An American player has had enough of Electronic Arts’ Ultimate Team game modes’ loot boxes.
VGC got a hold of the court documents. The lawsuit has been filed in the Northern District of California, and the plaintiff is Kevin Ramirez, who represents a proposed class of over one hundred other individuals. The lawsuit specifically cites California’s gambling laws as proof that Electronic Arts’ games, such as FIFA and Madden, should be governed by them.
Ramirez is calling for a jury trial, as well as damages of five million dollars. The case claims that Electronic Arts „relies on creating addictive behaviours in consumers to generate huge revenues.” Ramirez himself claims that Ultimate Team compelled him to spend money, having spent more than 600 dollars in both FIFA and Madden since 2011.
„EA’s Ultimate Team packs are loot boxes. Buying the packs are nothing more than a gambling bet. Purchased using real money, the Ultimate Team packs are simply wagering on completely randomised chances within the game to win valuable professional players and other items for the EA gamer’s virtual sports team,” the case reads.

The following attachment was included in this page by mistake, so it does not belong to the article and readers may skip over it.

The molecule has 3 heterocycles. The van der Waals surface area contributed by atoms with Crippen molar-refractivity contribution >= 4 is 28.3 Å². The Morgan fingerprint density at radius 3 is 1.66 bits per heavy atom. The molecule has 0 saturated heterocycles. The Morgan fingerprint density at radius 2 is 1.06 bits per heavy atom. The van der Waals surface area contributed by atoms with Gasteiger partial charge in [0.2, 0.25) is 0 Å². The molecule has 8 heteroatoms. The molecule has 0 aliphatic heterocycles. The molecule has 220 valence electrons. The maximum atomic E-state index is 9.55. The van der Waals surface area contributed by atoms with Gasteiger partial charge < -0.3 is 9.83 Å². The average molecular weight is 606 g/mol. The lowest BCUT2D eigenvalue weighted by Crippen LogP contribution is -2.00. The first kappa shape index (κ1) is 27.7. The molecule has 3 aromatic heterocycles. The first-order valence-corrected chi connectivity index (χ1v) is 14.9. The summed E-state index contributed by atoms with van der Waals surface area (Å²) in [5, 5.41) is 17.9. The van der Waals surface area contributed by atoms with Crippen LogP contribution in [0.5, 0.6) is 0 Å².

And according to the lawsuit, this falls under California’s definition of an illegal gambling device. Here’s the definition: „a machine, aperture, or device; something of value is given to play; and the player may receive something of value by the element of chance.” And Ramirez is represented by the same law firm that filed a similar class-action lawsuit over loot boxes against Apple earlier this year.
However, even if he is right about this, there will likely be no result out of this. Electronic Arts gets a ton of money out of Ultimate Team (which you need to restart every year: the moment a new FIFA or Madden launches, it arrives with Ultimate Team, and you need to buy that game to start from zero), and the publisher won’t let go of this source of income that easily… and they can simply spend this cash on good lawyers.
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